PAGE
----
Business

Economic roller-coaster not necessarily double-dip recession

Posted August 5, 2011 6:14 p.m. EDT
Updated August 5, 2011 6:34 p.m. EDT

Economy

— Although the stock market is churning investors' stomachs and unemployed workers are giving up looking for jobs out of frustration, some economists say the U.S. isn't falling back into a recession.

The Dow Jones Industrial Average closed up 61 points Friday after a free-fall Thursday led to a 512-point drop – it's biggest loss since December 2008. Jittery investors led to wild swings in the markets Friday, however, with uncertainty over the U.S. and European economies being weighed against a promising jobs report.

Hiring picked up slightly in July, and the national unemployment rate dipped from 9.2 to 9.1 percent. Employers added 117,000 jobs last month, the Labor Department said, and the job figures of May and June also were revised higher.

Wanda Hunter found little comfort in the improved jobs picture. She lost her customer service job two years ago and is still looking for work.

"I didn't think it would be that long," said Hunter, 31, who recently earned a cosmetology degree in an effort to improve her chances of landing a job.

"(I went from) living in a house to homelessness, (from) having a car to not having a car," she said.

Campbell Harvey, a professor of international business at Duke University's Fuqua School of Business, said the slight improvement in the national unemployment rate is deceiving, and he said the rate is closer to 11 percent.

"The number of employed people actually decreased (last month)," Harvey said. "The reason the rate dropped is people are dropping out of the workforce. They are discouraged."

Unemployment in North Carolina rose to 9.9 percent in June, while the Triangle rate jumped to 8.5 percent.

The economic uncertainty has weighed on the housing market.

In the first six months of this year, about 9,700 homes sold in the Triangle, down 17.3 percent from the first half of 2010, according to Triangle Multiple Listing Services. Homes for sale also are sitting on the market 23 percent longer than a year ago.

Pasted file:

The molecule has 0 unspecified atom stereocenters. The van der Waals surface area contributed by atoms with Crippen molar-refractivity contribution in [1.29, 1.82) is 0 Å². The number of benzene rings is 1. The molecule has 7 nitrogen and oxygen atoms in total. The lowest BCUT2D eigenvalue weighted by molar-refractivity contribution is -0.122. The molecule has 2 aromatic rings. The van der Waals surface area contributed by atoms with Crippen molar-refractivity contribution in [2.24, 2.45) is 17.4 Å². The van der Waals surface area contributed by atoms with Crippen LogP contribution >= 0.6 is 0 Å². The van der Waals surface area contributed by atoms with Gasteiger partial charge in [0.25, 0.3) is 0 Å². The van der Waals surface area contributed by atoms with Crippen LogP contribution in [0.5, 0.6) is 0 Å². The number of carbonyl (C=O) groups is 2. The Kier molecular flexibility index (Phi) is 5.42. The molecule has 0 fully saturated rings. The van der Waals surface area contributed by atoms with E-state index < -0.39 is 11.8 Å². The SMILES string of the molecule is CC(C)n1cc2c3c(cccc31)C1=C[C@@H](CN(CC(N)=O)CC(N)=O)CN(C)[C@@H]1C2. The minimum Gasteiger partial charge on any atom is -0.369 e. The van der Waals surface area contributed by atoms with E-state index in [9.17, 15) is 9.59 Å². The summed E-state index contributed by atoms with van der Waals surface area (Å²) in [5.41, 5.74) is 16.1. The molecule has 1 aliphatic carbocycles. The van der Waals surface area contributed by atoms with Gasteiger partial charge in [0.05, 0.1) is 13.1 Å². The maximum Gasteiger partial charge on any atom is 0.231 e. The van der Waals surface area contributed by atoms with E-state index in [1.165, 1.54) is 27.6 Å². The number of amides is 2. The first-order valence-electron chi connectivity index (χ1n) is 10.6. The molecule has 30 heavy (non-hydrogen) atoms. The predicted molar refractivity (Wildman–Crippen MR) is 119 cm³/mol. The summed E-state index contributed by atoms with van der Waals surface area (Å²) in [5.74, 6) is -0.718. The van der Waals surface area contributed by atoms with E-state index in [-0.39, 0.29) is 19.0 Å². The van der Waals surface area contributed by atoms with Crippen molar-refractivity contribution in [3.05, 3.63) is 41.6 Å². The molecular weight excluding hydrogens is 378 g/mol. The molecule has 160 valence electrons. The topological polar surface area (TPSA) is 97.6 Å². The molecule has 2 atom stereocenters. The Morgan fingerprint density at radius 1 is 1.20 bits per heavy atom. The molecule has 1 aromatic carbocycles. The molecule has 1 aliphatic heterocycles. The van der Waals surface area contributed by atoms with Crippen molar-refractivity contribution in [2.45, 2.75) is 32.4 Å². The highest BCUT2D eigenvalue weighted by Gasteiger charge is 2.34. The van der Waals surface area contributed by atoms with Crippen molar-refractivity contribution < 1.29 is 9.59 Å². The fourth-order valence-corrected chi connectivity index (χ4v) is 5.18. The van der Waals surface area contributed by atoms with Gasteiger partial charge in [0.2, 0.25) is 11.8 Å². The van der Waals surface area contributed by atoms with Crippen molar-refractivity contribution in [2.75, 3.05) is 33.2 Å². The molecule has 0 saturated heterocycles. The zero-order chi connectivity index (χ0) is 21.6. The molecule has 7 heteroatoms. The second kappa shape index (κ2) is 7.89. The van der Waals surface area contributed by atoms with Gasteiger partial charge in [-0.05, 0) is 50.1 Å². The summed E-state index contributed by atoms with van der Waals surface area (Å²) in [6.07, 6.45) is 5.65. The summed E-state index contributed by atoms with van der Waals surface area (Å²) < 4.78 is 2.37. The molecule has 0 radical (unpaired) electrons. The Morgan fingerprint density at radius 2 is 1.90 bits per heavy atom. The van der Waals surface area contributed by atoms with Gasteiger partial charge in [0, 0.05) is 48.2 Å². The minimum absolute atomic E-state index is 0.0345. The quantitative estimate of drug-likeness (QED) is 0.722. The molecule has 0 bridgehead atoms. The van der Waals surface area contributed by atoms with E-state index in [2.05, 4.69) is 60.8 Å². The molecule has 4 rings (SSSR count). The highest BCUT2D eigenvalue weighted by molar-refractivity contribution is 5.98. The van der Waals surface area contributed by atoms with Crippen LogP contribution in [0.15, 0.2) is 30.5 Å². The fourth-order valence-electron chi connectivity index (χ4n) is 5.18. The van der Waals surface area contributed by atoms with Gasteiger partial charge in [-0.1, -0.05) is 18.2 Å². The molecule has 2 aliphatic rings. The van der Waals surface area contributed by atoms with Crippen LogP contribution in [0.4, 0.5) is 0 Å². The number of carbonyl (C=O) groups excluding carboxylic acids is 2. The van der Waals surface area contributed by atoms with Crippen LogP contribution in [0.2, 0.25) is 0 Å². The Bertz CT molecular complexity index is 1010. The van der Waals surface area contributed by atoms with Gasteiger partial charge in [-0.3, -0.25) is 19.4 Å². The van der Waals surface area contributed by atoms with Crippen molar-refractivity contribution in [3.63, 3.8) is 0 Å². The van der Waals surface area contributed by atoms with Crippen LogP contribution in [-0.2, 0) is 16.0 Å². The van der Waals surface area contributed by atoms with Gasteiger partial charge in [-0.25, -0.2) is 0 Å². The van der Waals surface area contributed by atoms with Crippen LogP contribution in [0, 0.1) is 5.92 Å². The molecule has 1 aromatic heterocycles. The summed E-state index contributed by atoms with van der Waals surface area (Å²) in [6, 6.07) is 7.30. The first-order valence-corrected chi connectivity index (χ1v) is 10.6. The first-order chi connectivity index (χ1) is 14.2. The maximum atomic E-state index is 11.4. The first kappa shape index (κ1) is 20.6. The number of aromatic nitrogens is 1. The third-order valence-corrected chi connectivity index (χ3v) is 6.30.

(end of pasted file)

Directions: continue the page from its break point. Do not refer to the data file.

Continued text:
"You are hearing what is going on with Congress, and you hear what is going on with the economy. I think there is a sense that people say, 'Let's sit tight,'" said Eb Moore, a real estate agent with Coldwell Banker/Howard Perry & Walston.

Moore said, however, that sales have been trending up in recent months and that home prices are holding steady.

Harvey said such signs of life lead him to discount talk of a double-dip recession.

"The economic growth is slowed but still positive. I think we need to take that into account," he said. "I do forecast very slow growth. So, it feels like we are still in recession when, technically, it has been over for quite a while."

The health care and manufacturing sectors added jobs, according to the Labor Department.

"Hiring is picking up," said Michael Lane, who places workers for Robert Half International in areas like accounting and technology.

"Companies are still choosy on who they bring along, but there is definitely more robust hiring," Lane said.

Hunter and other unemployed workers say they hope that continues.

"It seems like the run-around. It is hard to get a job," Donte Taborn said.